How Couples Sabotage Their Finances

With a wedding coming up, you’d think Jay Buerck would be obsessing about the usual details: Writing vows, choosing appetizers, or figuring out seating charts to accommodate challenging relatives.

But what worries the 29-year-old St. Louis marketing professional isn’t any of those things: It’s money.

Not that he and his bride-to-be Liz Downey won’t have enough; they earn comfortable salaries. What really freaks him out is the inherent challenge of joining two people’s finances.

The couple has already taken steps to prepare their finances. That’s a smart strategy, according to financial experts, especially now that U.S. couples are waiting longer to marry, and many people have thousands of dollars in student loans and credit card debt by the time they take their vows.

So where do couples go wrong, when it comes to money — and how can they make it right?

HAVE THE MONEY TALK

Only 43 percent of couples talked about money before marriage, according to a May 2010 survey conducted for American Express.

But lack of disclosure about your financial issues — maybe you’re struggling with $100,000 in student debt, or maybe you filed for bankruptcy at some point — isn’t really any different from lying. Be up front about your financial situation, have the “money talk” long before the big day, and tackle any challenges as a couple.

Minor money differences can be overcome as long as you have the basics covered: You have your daily needs met, you’re bringing in more than you’re paying out, and you’re able to build a nest egg for the future. But once overspending and debt enter the picture, all bets are off.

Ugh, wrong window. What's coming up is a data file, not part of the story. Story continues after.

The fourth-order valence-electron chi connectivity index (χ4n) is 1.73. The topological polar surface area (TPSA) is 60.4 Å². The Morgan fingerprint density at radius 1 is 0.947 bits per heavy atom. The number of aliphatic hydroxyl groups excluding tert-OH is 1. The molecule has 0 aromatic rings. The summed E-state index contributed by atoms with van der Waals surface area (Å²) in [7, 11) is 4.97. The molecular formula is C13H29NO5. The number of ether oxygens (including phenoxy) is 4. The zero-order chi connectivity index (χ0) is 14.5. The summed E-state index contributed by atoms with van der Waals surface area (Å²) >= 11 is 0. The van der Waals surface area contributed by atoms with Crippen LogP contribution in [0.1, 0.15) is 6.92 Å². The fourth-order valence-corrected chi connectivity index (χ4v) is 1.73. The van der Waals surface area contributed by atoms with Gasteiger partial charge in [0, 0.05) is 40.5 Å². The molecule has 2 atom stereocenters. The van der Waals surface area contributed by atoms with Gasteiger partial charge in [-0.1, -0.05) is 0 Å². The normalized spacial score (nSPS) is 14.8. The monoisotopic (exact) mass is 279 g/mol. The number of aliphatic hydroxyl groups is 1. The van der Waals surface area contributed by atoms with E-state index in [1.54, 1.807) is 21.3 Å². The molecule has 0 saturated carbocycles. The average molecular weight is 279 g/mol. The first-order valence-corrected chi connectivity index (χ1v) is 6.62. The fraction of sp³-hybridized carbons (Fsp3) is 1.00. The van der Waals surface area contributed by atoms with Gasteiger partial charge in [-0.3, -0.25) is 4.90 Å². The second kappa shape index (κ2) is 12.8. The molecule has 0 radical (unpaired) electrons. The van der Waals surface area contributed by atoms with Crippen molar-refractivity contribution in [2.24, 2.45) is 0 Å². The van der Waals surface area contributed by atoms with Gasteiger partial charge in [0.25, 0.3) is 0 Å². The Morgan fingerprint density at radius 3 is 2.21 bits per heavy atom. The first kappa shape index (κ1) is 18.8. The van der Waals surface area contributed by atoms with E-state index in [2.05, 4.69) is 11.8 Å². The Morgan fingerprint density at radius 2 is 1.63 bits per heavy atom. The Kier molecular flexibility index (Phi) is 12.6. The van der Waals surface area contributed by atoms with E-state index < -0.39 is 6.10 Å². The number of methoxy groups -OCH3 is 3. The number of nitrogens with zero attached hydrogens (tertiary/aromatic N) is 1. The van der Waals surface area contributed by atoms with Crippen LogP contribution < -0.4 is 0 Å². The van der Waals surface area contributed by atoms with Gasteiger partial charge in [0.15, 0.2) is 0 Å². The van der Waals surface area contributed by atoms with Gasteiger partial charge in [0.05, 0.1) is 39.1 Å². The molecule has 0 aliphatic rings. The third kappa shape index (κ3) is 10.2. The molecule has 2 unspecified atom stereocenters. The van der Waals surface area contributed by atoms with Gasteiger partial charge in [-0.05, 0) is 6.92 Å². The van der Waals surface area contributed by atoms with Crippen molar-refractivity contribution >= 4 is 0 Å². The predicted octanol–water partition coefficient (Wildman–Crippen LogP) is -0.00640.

HIDING FROM HELP

Money is such an emotional issue that it could be difficult for couples to untangle all the knots on their own. A trained third party can help you figure out the core issues, and mutually agree on a financial plan.

“I’ve had clients yelling at each other in the parking lot, who came into the conference room and then wouldn’t say a word to each other for the first hour,” says Kimball. “But eventually we were able to work through it. Talking to someone can help air these financial issues in a safe environment.”

BEING ON SAME PAGE

It’s helpful to have basic guidelines in place that will keep you on the same page. For instance, purchases under a certain dollar amount can be left to each spouse’s discretion, while larger ones should to be cleared with your partner.

Some couples might be comfortable pooling all of their money, and others may not; neither is the “right” choice, but that should be decided explicitly.